Lynda, Tracie & Nyla
Steve: “Why are you only eating the brown ones?" Mary: "Because someone once said that they had less artificial coloring because chocolate's already brown. And it kind of stayed with me…”
“God, I love this movie,” Nyla says, turning to her girls with a sigh. “Doesn’t it make you believe in love just a little bit more?”
“No,” says Lynda. “It’s fiction—a fairytale in living color. Why do they make these movies anyway?” she continues.
Tracie gets up from the couch to get the other bottle of wine off the dining room table. Laughing, she hands it to Lynda. “So, um, why so bitter?” she asks.
Nyla, still lying on the floor, turns over to look at Lynda. “Yeah girl, you know you love this movie just as much as us,” she says. Lynda pours another glass and shrugs. “I’m not bitter, just real,” she says. “Think about it, since childhood we have been inundated with this false idea of ‘happily ever after’ and it never happens. There is no Prince Charming coming, at least not to D.C.”
Nyla and Tracie watch their girl down a glass of White Zin in one tilt and reach for the bottle again.
“Okay,” says Tracie. “Give me that bottle and tell us what’s really going on.”
Annoyed, Lynda puts down her glass. “What? All I said is that I didn’t like the movie, it’s not that deep,” she says, twisting her hair up into a clip and laying back on the pillows. “Seriously, I’m just over it. I’m about getting my degree and getting into a kick-ass med school and becoming a pediatrician––I told ya’ll I decided on my specialty, right?”
“No, you didn’t,” starts Nyla, “and that’s great, you love kids, but pause on that for a second. Why are you all doom and gloom on the man thing? Is this about Dylan?”
“Of course it is,” says Tracie.
“No, it’s not!” says Lynda, a little too loudly. “Dylan and I are kicking it, not playing house. Who really takes a stripper seriously?” Nyla sits up, nodding her head slowly. “Yes, who does that? Except for me, right? That’s what you mean to say isn’t it?”
Tracie is looking back and forth between her two best friends. This is going to get bad. “Ladies, let’s not say anything we can’t take back tomorrow,” she says.
Nyla––now standing––shakes her head, her long curls bouncing. “No, I want to know what she’s trying to say. Is she calling me a dumb bitch? Hell, is she calling you one?” she asks.
Lynda stands up, reaching for her bag. “I don’t want to fight. But I guess the truth hurts,” she says. Tracie stands in her way. “No baby, you’re not driving anywhere. And you’re definitely not running away from this conversation that is clearly not about Nyla and Donte. What happened?”
Flopping back down on the couch, Lynda sighs loudly. “Look, I honestly don’t think Nyla moving in with Donte is a good idea,” she says. “It’s just my opinion. And as far as you and Tyler, Trace––once you give him some, he’ll either be done with you or you’ll just end up in his chick rotation. That’s just how I see it.”
“So why are you voicing these ‘opinions’ now?” asks Nyla, still standing. “When I asked for your advice before, you were all for it, now I’m playing house and it doesn’t make sense to you?” Nyla walks over to where Tracie is sitting on the loveseat and sits next to her.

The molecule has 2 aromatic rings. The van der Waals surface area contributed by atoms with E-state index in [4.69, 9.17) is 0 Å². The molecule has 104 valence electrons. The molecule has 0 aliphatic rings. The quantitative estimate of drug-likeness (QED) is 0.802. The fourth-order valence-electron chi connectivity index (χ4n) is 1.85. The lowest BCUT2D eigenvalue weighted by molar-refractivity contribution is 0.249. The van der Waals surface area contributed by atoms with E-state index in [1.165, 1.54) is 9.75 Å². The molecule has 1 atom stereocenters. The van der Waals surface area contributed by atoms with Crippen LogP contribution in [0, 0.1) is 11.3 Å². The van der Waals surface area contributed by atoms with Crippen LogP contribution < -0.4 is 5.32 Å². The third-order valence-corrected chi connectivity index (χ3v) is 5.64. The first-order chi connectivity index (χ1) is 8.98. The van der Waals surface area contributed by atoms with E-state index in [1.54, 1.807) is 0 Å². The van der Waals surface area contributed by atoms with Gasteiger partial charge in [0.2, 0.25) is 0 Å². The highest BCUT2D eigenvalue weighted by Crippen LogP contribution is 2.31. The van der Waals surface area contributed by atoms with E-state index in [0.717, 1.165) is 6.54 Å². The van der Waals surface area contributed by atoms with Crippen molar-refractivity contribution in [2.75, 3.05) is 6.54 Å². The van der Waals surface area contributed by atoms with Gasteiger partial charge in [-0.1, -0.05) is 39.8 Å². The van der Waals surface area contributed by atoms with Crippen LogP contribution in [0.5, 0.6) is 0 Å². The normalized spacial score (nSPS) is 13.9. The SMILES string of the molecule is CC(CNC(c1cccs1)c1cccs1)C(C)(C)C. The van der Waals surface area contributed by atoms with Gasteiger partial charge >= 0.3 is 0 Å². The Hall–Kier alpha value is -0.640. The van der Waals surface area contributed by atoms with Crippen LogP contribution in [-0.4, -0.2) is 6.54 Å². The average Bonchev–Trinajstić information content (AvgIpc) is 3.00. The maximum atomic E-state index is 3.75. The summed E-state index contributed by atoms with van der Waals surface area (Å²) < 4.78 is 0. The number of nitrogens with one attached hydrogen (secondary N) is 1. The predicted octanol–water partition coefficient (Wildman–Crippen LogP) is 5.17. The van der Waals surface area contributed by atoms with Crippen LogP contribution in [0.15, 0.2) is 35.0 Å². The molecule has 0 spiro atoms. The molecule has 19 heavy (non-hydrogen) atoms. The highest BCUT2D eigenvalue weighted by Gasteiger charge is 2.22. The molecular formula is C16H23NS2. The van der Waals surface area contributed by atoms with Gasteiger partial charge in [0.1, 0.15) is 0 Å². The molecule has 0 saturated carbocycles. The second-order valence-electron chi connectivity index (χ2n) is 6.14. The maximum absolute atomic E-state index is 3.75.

“Again, I don’t think this is about us,” Tracie says. “I think something happened with Dylan and now you’re extra negative. None of us know what our relationships will turn into with any guy. They are all full of it,” she says. “So cut the crap and be real.”
“I don’t like you two ganging up on me,” says Lynda. “You guys want to live in a fantasy world, go ahead. But me, I’m not stressing no dude, especially not that one.”
“No one is ganging up on you,” says Nyla, calming down a bit. “Look, I do have my reservations about moving in with Donte. You think I don’t? I mean, he’s trying to get back into training boxers, and he’s trying to deal with his child’s mother so I don’t have to ...” Her voice trails off and Tracie continues.
“What she’s saying is her situation isn’t perfect, but she stepped out there and decided to live in the moment for once,” she says. “And you know how hard that is for Mama. Tyler and I had a good date, that’s it so far. Will I go out with him again?” Tracie looks at Nyla who nods her head ‘yes.’ “Oh, I will?” she laughs. “Sure, a date’s a date. He could be in it for the chase and if so, fine––on to the next. I’m not giving up on the whole species.”
“Well good for you,” says Lynda, “but I am.” She reaches for the bottle again. “Since you chicks are holding me hostage, I might as well drink some more,” she says.
“Yep, drunk ass. And we’re not done. Tell us what happened,” demands Tracie.
Lynda sighs. “I know he’s dealing with other chicks, and while I’m not trying to make him my man, I don’t necessarily like that mess, okay? It doesn’t mean I’m in love, it just means I’m human. He’s not the type to settle down, and I just have to remember that,” she says.
“Right,” says Nyla. “But I thought you didn’t care about him––that he was just something to do between study sessions and classes. Why do you care about other girls?”
“She cares about him and she doesn’t want to,” says Tracie. “You know you can’t do casual. Who the hell are you fooling!” Lynda stands up and heads to the kitchen. “Is there anymore cheesecake? And can one of you put in another damn movie? I am over this conversation!”
Trace and Nyla look at each other and both start laughing. “Uh huh. So what’s next, Dirty Dancing or Two Can Play That Game?”
Lynda pops her head out of the kitchen: “Don’t you have He’s Just Not That Into You?”
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-Photography by GMO Photo Editor, Billy Montgomery